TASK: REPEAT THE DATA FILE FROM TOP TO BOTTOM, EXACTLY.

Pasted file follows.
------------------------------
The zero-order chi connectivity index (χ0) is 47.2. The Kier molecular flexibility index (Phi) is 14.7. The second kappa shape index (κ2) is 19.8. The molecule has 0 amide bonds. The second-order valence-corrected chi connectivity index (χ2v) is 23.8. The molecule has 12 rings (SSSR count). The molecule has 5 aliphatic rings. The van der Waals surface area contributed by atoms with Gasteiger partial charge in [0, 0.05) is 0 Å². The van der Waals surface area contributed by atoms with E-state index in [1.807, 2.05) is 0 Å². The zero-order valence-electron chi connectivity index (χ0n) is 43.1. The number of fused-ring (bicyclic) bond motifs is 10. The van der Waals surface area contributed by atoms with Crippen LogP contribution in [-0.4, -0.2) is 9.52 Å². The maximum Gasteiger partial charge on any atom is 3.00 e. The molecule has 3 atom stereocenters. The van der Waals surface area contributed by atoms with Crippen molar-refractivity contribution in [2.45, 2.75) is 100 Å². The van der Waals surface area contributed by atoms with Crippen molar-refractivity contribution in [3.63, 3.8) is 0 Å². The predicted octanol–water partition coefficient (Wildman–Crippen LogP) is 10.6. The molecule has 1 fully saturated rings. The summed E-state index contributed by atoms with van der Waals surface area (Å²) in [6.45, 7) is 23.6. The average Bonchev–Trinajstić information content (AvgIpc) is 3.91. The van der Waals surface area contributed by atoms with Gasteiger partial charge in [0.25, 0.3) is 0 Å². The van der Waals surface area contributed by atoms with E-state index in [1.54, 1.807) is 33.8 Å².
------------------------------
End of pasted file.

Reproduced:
The zero-order chi connectivity index (χ0) is 47.2. The Kier molecular flexibility index (Phi) is 14.7. The second kappa shape index (κ2) is 19.8. The molecule has 0 amide bonds. The second-order valence-corrected chi connectivity index (χ2v) is 23.8. The molecule has 12 rings (SSSR count). The molecule has 5 aliphatic rings. The van der Waals surface area contributed by atoms with Gasteiger partial charge in [0, 0.05) is 0 Å². The van der Waals surface area contributed by atoms with E-state index in [1.807, 2.05) is 0 Å². The zero-order valence-electron chi connectivity index (χ0n) is 43.1. The number of fused-ring (bicyclic) bond motifs is 10. The van der Waals surface area contributed by atoms with Crippen LogP contribution in [-0.4, -0.2) is 9.52 Å². The maximum Gasteiger partial charge on any atom is 3.00 e. The molecule has 3 atom stereocenters. The van der Waals surface area contributed by atoms with Crippen molar-refractivity contribution in [2.45, 2.75) is 100 Å². The van der Waals surface area contributed by atoms with Crippen molar-refractivity contribution in [3.63, 3.8) is 0 Å². The predicted octanol–water partition coefficient (Wildman–Crippen LogP) is 10.6. The molecule has 1 fully saturated rings. The summed E-state index contributed by atoms with van der Waals surface area (Å²) in [6.45, 7) is 23.6. The average Bonchev–Trinajstić information content (AvgIpc) is 3.91. The van der Waals surface area contributed by atoms with Gasteiger partial charge in [0.25, 0.3) is 0 Å². The van der Waals surface area contributed by atoms with E-state index in [1.54, 1.807) is 33.8 Å².